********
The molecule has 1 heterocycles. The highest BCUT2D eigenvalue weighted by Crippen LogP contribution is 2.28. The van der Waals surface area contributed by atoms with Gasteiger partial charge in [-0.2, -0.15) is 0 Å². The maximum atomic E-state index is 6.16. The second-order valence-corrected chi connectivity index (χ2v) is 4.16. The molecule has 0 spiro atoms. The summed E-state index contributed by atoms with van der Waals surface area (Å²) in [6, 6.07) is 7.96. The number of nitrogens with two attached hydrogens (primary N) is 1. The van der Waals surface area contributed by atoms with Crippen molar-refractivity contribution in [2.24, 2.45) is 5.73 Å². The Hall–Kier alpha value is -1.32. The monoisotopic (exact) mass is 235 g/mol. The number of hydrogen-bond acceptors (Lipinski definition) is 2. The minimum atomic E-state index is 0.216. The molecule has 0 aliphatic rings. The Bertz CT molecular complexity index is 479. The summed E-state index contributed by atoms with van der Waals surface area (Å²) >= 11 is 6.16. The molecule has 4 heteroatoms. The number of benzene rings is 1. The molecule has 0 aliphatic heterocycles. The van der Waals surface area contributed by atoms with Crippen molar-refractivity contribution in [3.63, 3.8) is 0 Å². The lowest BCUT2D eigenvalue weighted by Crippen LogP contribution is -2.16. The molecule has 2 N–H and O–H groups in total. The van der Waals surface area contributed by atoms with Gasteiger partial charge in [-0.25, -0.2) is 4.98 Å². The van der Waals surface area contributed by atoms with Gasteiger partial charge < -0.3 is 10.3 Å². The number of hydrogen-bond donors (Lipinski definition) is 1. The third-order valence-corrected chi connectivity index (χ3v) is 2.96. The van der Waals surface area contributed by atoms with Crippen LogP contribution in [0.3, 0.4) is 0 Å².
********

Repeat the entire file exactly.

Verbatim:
The molecule has 1 heterocycles. The highest BCUT2D eigenvalue weighted by Crippen LogP contribution is 2.28. The van der Waals surface area contributed by atoms with Gasteiger partial charge in [-0.2, -0.15) is 0 Å². The maximum atomic E-state index is 6.16. The second-order valence-corrected chi connectivity index (χ2v) is 4.16. The molecule has 0 spiro atoms. The summed E-state index contributed by atoms with van der Waals surface area (Å²) in [6, 6.07) is 7.96. The number of nitrogens with two attached hydrogens (primary N) is 1. The van der Waals surface area contributed by atoms with Crippen molar-refractivity contribution in [2.24, 2.45) is 5.73 Å². The Hall–Kier alpha value is -1.32. The monoisotopic (exact) mass is 235 g/mol. The number of hydrogen-bond acceptors (Lipinski definition) is 2. The minimum atomic E-state index is 0.216. The molecule has 0 aliphatic rings. The Bertz CT molecular complexity index is 479. The summed E-state index contributed by atoms with van der Waals surface area (Å²) >= 11 is 6.16. The molecule has 4 heteroatoms. The number of benzene rings is 1. The molecule has 0 aliphatic heterocycles. The van der Waals surface area contributed by atoms with Crippen molar-refractivity contribution in [3.63, 3.8) is 0 Å². The lowest BCUT2D eigenvalue weighted by Crippen LogP contribution is -2.16. The molecule has 2 N–H and O–H groups in total. The van der Waals surface area contributed by atoms with Gasteiger partial charge in [-0.25, -0.2) is 4.98 Å². The van der Waals surface area contributed by atoms with Gasteiger partial charge < -0.3 is 10.3 Å². The number of hydrogen-bond donors (Lipinski definition) is 1. The third-order valence-corrected chi connectivity index (χ3v) is 2.96. The van der Waals surface area contributed by atoms with Crippen LogP contribution in [0.3, 0.4) is 0 Å².